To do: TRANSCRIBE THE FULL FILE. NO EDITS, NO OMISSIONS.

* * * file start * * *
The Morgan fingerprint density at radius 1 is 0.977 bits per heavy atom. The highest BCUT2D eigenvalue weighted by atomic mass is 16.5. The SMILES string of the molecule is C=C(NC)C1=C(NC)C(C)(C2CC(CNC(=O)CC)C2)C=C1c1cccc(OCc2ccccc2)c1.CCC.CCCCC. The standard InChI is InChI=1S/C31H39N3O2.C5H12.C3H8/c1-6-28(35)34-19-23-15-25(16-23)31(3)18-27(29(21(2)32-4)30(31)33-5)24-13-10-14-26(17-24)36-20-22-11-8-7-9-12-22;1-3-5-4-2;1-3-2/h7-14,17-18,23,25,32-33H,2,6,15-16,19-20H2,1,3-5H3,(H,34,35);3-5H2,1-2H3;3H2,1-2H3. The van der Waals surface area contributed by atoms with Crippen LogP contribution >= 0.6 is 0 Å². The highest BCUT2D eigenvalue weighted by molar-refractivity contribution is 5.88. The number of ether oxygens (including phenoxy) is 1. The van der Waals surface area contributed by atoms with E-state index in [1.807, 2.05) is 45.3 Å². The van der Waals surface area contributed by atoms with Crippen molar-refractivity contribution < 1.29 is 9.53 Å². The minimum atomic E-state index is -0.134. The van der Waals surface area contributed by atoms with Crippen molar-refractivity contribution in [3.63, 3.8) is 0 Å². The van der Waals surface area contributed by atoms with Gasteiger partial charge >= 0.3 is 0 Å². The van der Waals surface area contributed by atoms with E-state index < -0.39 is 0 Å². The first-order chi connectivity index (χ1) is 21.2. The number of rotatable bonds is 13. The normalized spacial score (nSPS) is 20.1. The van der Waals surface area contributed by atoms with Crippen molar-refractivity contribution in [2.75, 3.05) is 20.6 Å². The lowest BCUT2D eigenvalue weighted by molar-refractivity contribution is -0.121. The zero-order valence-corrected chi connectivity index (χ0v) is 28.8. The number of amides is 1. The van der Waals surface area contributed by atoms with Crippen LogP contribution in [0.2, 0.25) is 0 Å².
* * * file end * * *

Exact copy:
The Morgan fingerprint density at radius 1 is 0.977 bits per heavy atom. The highest BCUT2D eigenvalue weighted by atomic mass is 16.5. The SMILES string of the molecule is C=C(NC)C1=C(NC)C(C)(C2CC(CNC(=O)CC)C2)C=C1c1cccc(OCc2ccccc2)c1.CCC.CCCCC. The standard InChI is InChI=1S/C31H39N3O2.C5H12.C3H8/c1-6-28(35)34-19-23-15-25(16-23)31(3)18-27(29(21(2)32-4)30(31)33-5)24-13-10-14-26(17-24)36-20-22-11-8-7-9-12-22;1-3-5-4-2;1-3-2/h7-14,17-18,23,25,32-33H,2,6,15-16,19-20H2,1,3-5H3,(H,34,35);3-5H2,1-2H3;3H2,1-2H3. The van der Waals surface area contributed by atoms with Crippen LogP contribution >= 0.6 is 0 Å². The highest BCUT2D eigenvalue weighted by molar-refractivity contribution is 5.88. The number of ether oxygens (including phenoxy) is 1. The van der Waals surface area contributed by atoms with E-state index in [1.807, 2.05) is 45.3 Å². The van der Waals surface area contributed by atoms with Crippen molar-refractivity contribution < 1.29 is 9.53 Å². The minimum atomic E-state index is -0.134. The van der Waals surface area contributed by atoms with Crippen molar-refractivity contribution in [3.63, 3.8) is 0 Å². The van der Waals surface area contributed by atoms with Gasteiger partial charge >= 0.3 is 0 Å². The van der Waals surface area contributed by atoms with E-state index < -0.39 is 0 Å². The first-order chi connectivity index (χ1) is 21.2. The number of rotatable bonds is 13. The normalized spacial score (nSPS) is 20.1. The van der Waals surface area contributed by atoms with Crippen molar-refractivity contribution in [2.75, 3.05) is 20.6 Å². The lowest BCUT2D eigenvalue weighted by molar-refractivity contribution is -0.121. The zero-order valence-corrected chi connectivity index (χ0v) is 28.8. The number of amides is 1. The van der Waals surface area contributed by atoms with Crippen LogP contribution in [0.2, 0.25) is 0 Å².